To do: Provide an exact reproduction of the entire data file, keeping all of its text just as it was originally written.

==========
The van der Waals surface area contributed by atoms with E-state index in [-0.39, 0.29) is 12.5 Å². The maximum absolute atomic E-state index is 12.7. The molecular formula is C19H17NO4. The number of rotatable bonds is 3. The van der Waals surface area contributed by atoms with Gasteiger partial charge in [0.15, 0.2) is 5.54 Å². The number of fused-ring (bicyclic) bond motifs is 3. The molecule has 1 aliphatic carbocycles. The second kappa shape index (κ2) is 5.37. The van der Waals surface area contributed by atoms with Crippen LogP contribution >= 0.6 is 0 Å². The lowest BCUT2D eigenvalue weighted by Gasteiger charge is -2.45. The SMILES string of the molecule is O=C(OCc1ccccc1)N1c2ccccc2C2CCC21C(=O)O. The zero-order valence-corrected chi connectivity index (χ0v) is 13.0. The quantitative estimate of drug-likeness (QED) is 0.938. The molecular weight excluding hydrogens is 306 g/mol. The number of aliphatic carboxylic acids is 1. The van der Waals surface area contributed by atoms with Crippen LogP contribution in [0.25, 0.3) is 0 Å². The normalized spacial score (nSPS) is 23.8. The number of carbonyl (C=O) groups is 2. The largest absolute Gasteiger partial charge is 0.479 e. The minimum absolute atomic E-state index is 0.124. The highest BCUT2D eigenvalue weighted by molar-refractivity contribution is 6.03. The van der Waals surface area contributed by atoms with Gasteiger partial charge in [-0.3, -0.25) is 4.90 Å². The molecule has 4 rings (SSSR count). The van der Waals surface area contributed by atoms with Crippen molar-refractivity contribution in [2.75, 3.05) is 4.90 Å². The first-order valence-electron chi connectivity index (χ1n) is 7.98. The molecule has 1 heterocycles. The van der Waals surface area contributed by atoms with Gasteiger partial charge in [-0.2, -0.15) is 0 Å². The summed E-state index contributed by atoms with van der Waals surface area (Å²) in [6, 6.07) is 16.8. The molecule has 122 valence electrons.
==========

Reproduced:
The van der Waals surface area contributed by atoms with E-state index in [-0.39, 0.29) is 12.5 Å². The maximum absolute atomic E-state index is 12.7. The molecular formula is C19H17NO4. The number of rotatable bonds is 3. The van der Waals surface area contributed by atoms with Gasteiger partial charge in [0.15, 0.2) is 5.54 Å². The number of fused-ring (bicyclic) bond motifs is 3. The molecule has 1 aliphatic carbocycles. The second kappa shape index (κ2) is 5.37. The van der Waals surface area contributed by atoms with Crippen LogP contribution >= 0.6 is 0 Å². The lowest BCUT2D eigenvalue weighted by Gasteiger charge is -2.45. The SMILES string of the molecule is O=C(OCc1ccccc1)N1c2ccccc2C2CCC21C(=O)O. The zero-order valence-corrected chi connectivity index (χ0v) is 13.0. The quantitative estimate of drug-likeness (QED) is 0.938. The molecular weight excluding hydrogens is 306 g/mol. The number of aliphatic carboxylic acids is 1. The van der Waals surface area contributed by atoms with Crippen LogP contribution in [0.25, 0.3) is 0 Å². The normalized spacial score (nSPS) is 23.8. The number of carbonyl (C=O) groups is 2. The largest absolute Gasteiger partial charge is 0.479 e. The minimum absolute atomic E-state index is 0.124. The highest BCUT2D eigenvalue weighted by molar-refractivity contribution is 6.03. The van der Waals surface area contributed by atoms with Gasteiger partial charge in [-0.3, -0.25) is 4.90 Å². The molecule has 4 rings (SSSR count). The van der Waals surface area contributed by atoms with Crippen molar-refractivity contribution in [2.75, 3.05) is 4.90 Å². The first-order valence-electron chi connectivity index (χ1n) is 7.98. The molecule has 1 heterocycles. The van der Waals surface area contributed by atoms with Gasteiger partial charge in [-0.2, -0.15) is 0 Å². The summed E-state index contributed by atoms with van der Waals surface area (Å²) in [6, 6.07) is 16.8. The molecule has 122 valence electrons.